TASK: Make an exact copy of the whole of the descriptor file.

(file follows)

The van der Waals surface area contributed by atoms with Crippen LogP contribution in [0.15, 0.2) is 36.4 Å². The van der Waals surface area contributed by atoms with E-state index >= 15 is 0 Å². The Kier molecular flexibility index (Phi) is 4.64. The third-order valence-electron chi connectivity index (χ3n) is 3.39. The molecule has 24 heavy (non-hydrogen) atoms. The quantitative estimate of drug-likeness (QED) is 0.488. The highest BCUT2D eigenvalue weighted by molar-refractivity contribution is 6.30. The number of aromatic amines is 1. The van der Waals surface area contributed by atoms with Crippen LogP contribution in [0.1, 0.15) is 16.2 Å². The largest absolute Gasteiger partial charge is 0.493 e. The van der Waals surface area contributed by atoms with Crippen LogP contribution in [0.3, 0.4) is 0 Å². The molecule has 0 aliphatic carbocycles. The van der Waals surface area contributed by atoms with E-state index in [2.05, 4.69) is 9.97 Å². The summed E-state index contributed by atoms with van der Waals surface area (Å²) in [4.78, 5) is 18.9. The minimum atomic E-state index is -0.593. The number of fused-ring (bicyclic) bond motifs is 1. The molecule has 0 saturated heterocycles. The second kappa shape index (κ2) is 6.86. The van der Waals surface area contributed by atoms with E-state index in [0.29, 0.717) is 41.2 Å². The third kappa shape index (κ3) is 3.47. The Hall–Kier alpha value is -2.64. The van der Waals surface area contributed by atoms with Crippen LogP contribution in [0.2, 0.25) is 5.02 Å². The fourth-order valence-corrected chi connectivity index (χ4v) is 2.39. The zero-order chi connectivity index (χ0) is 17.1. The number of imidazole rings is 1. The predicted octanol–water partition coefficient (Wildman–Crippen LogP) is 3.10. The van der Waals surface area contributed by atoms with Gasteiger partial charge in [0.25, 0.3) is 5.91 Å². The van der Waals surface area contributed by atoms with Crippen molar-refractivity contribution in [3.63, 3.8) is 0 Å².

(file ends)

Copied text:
The van der Waals surface area contributed by atoms with Crippen LogP contribution in [0.15, 0.2) is 36.4 Å². The van der Waals surface area contributed by atoms with E-state index >= 15 is 0 Å². The Kier molecular flexibility index (Phi) is 4.64. The third-order valence-electron chi connectivity index (χ3n) is 3.39. The molecule has 24 heavy (non-hydrogen) atoms. The quantitative estimate of drug-likeness (QED) is 0.488. The highest BCUT2D eigenvalue weighted by molar-refractivity contribution is 6.30. The number of aromatic amines is 1. The van der Waals surface area contributed by atoms with Crippen LogP contribution in [0.1, 0.15) is 16.2 Å². The largest absolute Gasteiger partial charge is 0.493 e. The van der Waals surface area contributed by atoms with Crippen LogP contribution in [0.3, 0.4) is 0 Å². The molecule has 0 aliphatic carbocycles. The van der Waals surface area contributed by atoms with E-state index in [2.05, 4.69) is 9.97 Å². The summed E-state index contributed by atoms with van der Waals surface area (Å²) in [4.78, 5) is 18.9. The minimum atomic E-state index is -0.593. The number of fused-ring (bicyclic) bond motifs is 1. The molecule has 0 saturated heterocycles. The second kappa shape index (κ2) is 6.86. The van der Waals surface area contributed by atoms with E-state index in [0.29, 0.717) is 41.2 Å². The third kappa shape index (κ3) is 3.47. The Hall–Kier alpha value is -2.64. The van der Waals surface area contributed by atoms with Crippen LogP contribution in [0.2, 0.25) is 5.02 Å². The fourth-order valence-corrected chi connectivity index (χ4v) is 2.39. The zero-order chi connectivity index (χ0) is 17.1. The number of imidazole rings is 1. The predicted octanol–water partition coefficient (Wildman–Crippen LogP) is 3.10. The van der Waals surface area contributed by atoms with Gasteiger partial charge in [0.25, 0.3) is 5.91 Å². The van der Waals surface area contributed by atoms with Crippen molar-refractivity contribution in [3.63, 3.8) is 0 Å².